Tag Archives: novella

Find Your Tribe – The Writing Secret

Open mic night 60 at Busybird Publishing

My love of story goes back to the mid seventies when I was a barefooted girl living in the bush. Back then, I had no point of reference when it came to my tribe because I had one and was well and truly loved and accepted. I was free to be myself.

When I went to boarding school I was suddenly without my tribe and had to learn how to fend for myself and to navigate the confusing relationships that go with teenage territory. I suddenly had no voice and stopped being myself. I also stopped loving stories – writing or reading them.

This is not a unique story. Just about everyone I know has experienced the slow suppression of his or her true self. We fight against society norms or what we thinkwe should be doing. Unless we find the right tribe early on, it can take a long time to live how we truly want to live. We are always searching for somewhere to belong but at what cost?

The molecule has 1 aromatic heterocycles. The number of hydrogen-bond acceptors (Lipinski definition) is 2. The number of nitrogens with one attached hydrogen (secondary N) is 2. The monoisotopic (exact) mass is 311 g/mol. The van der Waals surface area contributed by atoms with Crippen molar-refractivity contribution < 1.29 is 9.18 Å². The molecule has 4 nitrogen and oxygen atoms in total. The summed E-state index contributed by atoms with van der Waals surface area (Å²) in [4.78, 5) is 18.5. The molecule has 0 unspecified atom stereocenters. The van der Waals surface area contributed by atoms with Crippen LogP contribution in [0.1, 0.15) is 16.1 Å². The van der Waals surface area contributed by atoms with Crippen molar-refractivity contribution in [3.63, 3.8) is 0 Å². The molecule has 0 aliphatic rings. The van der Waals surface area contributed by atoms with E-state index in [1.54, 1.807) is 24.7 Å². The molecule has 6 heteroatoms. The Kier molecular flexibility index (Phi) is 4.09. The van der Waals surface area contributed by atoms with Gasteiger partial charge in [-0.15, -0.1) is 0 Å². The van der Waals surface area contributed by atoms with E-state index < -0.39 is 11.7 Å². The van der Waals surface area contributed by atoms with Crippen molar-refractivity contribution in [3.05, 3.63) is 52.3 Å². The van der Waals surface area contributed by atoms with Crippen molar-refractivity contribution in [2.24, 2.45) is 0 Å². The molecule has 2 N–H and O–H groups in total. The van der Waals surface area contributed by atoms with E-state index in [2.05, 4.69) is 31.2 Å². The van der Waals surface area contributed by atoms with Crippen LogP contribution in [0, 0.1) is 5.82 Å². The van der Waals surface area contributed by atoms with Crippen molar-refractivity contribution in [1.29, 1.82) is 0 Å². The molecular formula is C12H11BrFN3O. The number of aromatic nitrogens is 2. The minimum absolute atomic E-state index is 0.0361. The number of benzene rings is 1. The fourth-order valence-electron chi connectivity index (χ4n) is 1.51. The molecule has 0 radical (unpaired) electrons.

About 13 years ago, I was at a crossroads in my life. In hindsight, this was a special situation for me because I was at a point where I could decide where I was going. Luckily I chose what was really in my heart. I wanted to pursue what I wanted, not what I had been doing. I wanted to write.

I saw a flyer about an open mic night for writers. I went on my own. You could say that night changed my life. Not in a big bang sort of way but a dawning of consciousness. I didn’t participate or talk to anyone. I sat up the back and observed, which is my natural way. I went again the next month. I loved hearing people reading their work and I started to write again. At the end of the second night, one of the organisers came up to say hi and chatted to me. He was a teacher at the local TAFE. Within months I was enrolled in a writing course and you could say I was now part of a cult. A good one. I found a tribe and realised that maybe I wasn’t as weird as I thought. Or maybe the things that I wanted were not out of my reach.